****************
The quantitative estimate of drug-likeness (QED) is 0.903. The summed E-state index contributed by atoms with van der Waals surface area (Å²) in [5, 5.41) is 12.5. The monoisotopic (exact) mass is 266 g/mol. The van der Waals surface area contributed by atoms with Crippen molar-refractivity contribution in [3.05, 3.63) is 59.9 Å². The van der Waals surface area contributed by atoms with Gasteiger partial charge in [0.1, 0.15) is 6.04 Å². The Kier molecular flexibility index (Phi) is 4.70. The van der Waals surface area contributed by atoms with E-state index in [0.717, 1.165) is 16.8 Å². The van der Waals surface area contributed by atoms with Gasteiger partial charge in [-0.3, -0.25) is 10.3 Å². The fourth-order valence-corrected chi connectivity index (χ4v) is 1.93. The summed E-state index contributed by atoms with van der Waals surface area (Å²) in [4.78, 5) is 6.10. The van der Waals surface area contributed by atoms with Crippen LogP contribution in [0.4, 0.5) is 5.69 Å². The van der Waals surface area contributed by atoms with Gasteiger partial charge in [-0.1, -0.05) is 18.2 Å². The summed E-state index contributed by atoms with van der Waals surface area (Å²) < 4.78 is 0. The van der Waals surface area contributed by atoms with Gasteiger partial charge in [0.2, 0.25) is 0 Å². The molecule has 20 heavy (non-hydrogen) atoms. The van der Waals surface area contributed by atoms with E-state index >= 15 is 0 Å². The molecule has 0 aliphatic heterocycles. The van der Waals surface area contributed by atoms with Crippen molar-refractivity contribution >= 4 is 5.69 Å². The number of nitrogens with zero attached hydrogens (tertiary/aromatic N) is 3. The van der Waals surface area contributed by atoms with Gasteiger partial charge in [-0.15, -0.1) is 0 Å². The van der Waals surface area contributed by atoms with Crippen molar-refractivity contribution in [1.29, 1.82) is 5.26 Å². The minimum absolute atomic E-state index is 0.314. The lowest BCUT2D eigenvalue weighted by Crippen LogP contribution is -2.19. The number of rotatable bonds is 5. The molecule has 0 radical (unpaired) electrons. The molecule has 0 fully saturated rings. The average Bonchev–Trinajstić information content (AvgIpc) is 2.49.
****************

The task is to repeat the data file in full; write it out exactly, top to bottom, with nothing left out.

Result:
The quantitative estimate of drug-likeness (QED) is 0.903. The summed E-state index contributed by atoms with van der Waals surface area (Å²) in [5, 5.41) is 12.5. The monoisotopic (exact) mass is 266 g/mol. The van der Waals surface area contributed by atoms with Crippen molar-refractivity contribution in [3.05, 3.63) is 59.9 Å². The van der Waals surface area contributed by atoms with Gasteiger partial charge in [0.1, 0.15) is 6.04 Å². The Kier molecular flexibility index (Phi) is 4.70. The van der Waals surface area contributed by atoms with E-state index in [0.717, 1.165) is 16.8 Å². The van der Waals surface area contributed by atoms with Gasteiger partial charge in [-0.3, -0.25) is 10.3 Å². The fourth-order valence-corrected chi connectivity index (χ4v) is 1.93. The summed E-state index contributed by atoms with van der Waals surface area (Å²) in [4.78, 5) is 6.10. The van der Waals surface area contributed by atoms with Crippen LogP contribution in [0.4, 0.5) is 5.69 Å². The van der Waals surface area contributed by atoms with Gasteiger partial charge in [-0.1, -0.05) is 18.2 Å². The summed E-state index contributed by atoms with van der Waals surface area (Å²) < 4.78 is 0. The van der Waals surface area contributed by atoms with Gasteiger partial charge in [0.2, 0.25) is 0 Å². The molecule has 20 heavy (non-hydrogen) atoms. The van der Waals surface area contributed by atoms with E-state index >= 15 is 0 Å². The molecule has 0 aliphatic heterocycles. The van der Waals surface area contributed by atoms with Crippen molar-refractivity contribution >= 4 is 5.69 Å². The number of nitrogens with zero attached hydrogens (tertiary/aromatic N) is 3. The van der Waals surface area contributed by atoms with Gasteiger partial charge in [-0.15, -0.1) is 0 Å². The van der Waals surface area contributed by atoms with Crippen molar-refractivity contribution in [1.29, 1.82) is 5.26 Å². The minimum absolute atomic E-state index is 0.314. The lowest BCUT2D eigenvalue weighted by Crippen LogP contribution is -2.19. The number of rotatable bonds is 5. The molecule has 0 radical (unpaired) electrons. The molecule has 0 fully saturated rings. The average Bonchev–Trinajstić information content (AvgIpc) is 2.49.